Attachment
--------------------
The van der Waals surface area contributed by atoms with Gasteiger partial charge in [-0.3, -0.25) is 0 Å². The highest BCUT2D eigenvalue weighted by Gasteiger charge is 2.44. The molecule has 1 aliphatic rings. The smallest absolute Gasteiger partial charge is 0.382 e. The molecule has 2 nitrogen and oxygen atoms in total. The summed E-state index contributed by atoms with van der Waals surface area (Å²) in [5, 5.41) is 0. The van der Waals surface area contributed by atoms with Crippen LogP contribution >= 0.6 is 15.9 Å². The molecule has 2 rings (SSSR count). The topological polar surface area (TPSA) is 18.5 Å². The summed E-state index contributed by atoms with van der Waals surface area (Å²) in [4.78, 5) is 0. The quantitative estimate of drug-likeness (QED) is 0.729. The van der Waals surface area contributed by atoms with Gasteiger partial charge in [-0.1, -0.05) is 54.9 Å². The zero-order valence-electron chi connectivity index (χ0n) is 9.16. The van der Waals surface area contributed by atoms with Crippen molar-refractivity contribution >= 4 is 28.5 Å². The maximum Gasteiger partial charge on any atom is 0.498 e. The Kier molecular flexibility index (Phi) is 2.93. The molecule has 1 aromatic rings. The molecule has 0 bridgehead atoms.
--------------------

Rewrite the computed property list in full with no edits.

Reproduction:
The van der Waals surface area contributed by atoms with Gasteiger partial charge in [-0.3, -0.25) is 0 Å². The highest BCUT2D eigenvalue weighted by Gasteiger charge is 2.44. The molecule has 1 aliphatic rings. The smallest absolute Gasteiger partial charge is 0.382 e. The molecule has 2 nitrogen and oxygen atoms in total. The summed E-state index contributed by atoms with van der Waals surface area (Å²) in [5, 5.41) is 0. The van der Waals surface area contributed by atoms with Crippen LogP contribution >= 0.6 is 15.9 Å². The molecule has 2 rings (SSSR count). The topological polar surface area (TPSA) is 18.5 Å². The summed E-state index contributed by atoms with van der Waals surface area (Å²) in [4.78, 5) is 0. The quantitative estimate of drug-likeness (QED) is 0.729. The van der Waals surface area contributed by atoms with Gasteiger partial charge in [-0.1, -0.05) is 54.9 Å². The zero-order valence-electron chi connectivity index (χ0n) is 9.16. The van der Waals surface area contributed by atoms with Crippen molar-refractivity contribution >= 4 is 28.5 Å². The maximum Gasteiger partial charge on any atom is 0.498 e. The Kier molecular flexibility index (Phi) is 2.93. The molecule has 1 aromatic rings. The molecule has 0 bridgehead atoms.